Abbreviations: HR, hazard ratio; 95% CI, 95% confidence interval; NLR, Neutrophil-to-lymphocyte ratio; PLR, Platelet-to-lymphocyte ratio; LMR, lymphocyte-to-monocyte ratio; MRR, monocyte-to-red blood cell count ratio; TNM, tumor-node-metastasis; LNM, lymph node metastasis. *P was adjusted for age, sex, body mass index, smoking, drinking and family cancer history.
The major finding of the present study was that we consolidated the prognostic utility of three classic blood routine derivates, especially NLR and LMR, for patients with postoperative colorectal cancer during a median follow-up of 58.6 months. The second major finding was that we created a new derivate MRR based on monocyte and red blood cell count, and this derivate exhibited a stronger ability in predicting the poor prognosis of colorectal cancer, especially at the early postoperative period. To the authors' knowledge, this is so far the largest and longest prospective cohort study that has evaluated the prognosis of preoperative blood routine parameters for colorectal cancer mortality.
A large number of cohort studies have shown that blood routine parameters, especially three classic derivates NLR, PLR and LMR, are strong predictors of postoperative survival in colorectal cancer patients [20-24]. However, some but not all studies reported a positive association between these derivates and the prognosis of colorectal cancer. For example, the majority of studies found that elevated PLR was a significant predictor of poor survival in colorectal cancer patients [25, 26], whereas other groups reported the neutral impact of PLR on colorectal cancer survival . In general, small sample sizes and short follow-up periods may contribute to these diverging findings. To make a convincing estimate, we resorted to a subset of the data from the ongoing FIESTA study [14-17] and evaluated the prognostic utility of preoperative blood routine parameters for the risk of mortality among 1318 colorectal cancer patients who underwent radical resection during a median follow-up of 58.6 months. Such a larger sample size and a longer follow-up period enable us to have sufficient power to detect a long-term prognostic impact of blood routine parameters on colorectal cancer survival. It is noteworthy that we consolidated the prognostic utility of three classic blood routine derivates, especially NLR and LMR, for patients with postoperative colorectal cancer. This convincing finding may help clear up the confusion of scientific community and represent a further step towards improving the prognosis of colorectal cancer.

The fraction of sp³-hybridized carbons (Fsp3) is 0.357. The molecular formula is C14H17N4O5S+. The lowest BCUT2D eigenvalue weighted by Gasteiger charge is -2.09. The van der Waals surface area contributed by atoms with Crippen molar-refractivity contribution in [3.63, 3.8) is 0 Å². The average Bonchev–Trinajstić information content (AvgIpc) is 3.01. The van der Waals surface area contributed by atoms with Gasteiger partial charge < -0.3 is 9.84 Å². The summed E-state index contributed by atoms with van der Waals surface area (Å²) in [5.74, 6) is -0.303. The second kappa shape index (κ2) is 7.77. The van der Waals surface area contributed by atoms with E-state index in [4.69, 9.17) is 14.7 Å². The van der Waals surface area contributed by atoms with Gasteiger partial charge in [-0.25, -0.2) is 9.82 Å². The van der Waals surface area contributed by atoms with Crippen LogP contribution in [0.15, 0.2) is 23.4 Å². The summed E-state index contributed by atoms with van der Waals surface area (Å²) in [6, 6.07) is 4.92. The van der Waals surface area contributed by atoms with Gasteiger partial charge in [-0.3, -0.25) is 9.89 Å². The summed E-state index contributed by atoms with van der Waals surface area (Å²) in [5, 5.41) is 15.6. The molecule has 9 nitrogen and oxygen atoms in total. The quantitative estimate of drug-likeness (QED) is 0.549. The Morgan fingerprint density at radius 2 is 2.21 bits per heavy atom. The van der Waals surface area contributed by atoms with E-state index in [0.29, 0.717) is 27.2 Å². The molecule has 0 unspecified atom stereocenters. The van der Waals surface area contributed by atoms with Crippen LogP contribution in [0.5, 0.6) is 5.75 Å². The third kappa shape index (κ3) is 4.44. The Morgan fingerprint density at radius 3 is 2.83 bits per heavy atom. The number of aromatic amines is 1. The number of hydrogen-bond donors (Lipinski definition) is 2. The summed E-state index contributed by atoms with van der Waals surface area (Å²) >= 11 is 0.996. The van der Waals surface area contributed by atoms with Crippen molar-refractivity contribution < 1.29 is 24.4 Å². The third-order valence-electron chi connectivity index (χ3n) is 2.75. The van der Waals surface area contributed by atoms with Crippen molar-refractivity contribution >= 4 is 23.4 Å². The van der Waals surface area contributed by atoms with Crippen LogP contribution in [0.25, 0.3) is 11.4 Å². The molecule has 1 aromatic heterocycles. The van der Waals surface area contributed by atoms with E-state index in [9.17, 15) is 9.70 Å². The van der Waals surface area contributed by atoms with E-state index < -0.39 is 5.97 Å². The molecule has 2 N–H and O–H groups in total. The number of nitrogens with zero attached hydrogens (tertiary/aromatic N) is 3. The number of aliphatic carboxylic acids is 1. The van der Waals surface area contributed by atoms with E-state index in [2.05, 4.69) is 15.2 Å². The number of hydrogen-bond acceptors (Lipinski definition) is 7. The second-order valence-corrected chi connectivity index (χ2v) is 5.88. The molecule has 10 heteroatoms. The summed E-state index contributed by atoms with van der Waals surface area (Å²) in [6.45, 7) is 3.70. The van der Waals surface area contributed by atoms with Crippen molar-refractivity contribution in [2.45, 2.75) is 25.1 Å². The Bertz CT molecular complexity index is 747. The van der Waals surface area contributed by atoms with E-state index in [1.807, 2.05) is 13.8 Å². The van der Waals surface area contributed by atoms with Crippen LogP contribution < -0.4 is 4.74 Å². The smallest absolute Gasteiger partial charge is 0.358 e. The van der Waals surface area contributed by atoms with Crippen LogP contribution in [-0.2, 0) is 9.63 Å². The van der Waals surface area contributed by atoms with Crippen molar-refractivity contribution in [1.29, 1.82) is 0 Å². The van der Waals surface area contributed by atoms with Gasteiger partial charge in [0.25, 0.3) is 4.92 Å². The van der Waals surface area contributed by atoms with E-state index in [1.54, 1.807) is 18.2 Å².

Besides, based on individual estimates of blood routine parameters, we created a new derivate, MRR, the ratio of monocyte to red blood cell count, and the predictive ability of this derivate is superior over that of three classic derivates under study. The physiological rationale underlying MRR is obvious. In fact, monocyte circulating in the blood is a precursor of tumor-associated macrophages, which are increasingly recognized as major players in the tumor microenvironment and cancer-related inflammation [28, 29]. Emerging data have suggested that high infiltration of tumor-associated macrophages is associated with poor prognosis of patients with digestive cancers [30, 31]. Tumor-associated macrophages can produce many growth factors such as epidermal growth factors and transforming growth factors for tumor cells and nascent blood vessels, and thus facilitate tumor proliferation . In addition, red blood cells circulate in blood and carry oxygen throughout the body. A lack of red blood cells in blood is a major characteristic of anemia, a frequent complication in cancer patients. As indicated by a long-term retrospective study in 758 patients, reduced red blood cell count can predict poor survival in postoperative patients with liver cancer . Another study suggested that low red blood cell levels of deglycating enzymes may be involved in the malignant transformation of colon mucosa . On the basis of these observations, it is reasonable to believe that the ratio of monocyte to red blood cell count, namely MRR, is a promising prognostic factor for the poor survival of colorectal cancer patients. The MRR, coupled with current screening strategies can help early identify patients with postoperative colorectal cancer who will experience poor survival and finally improve their prognosis.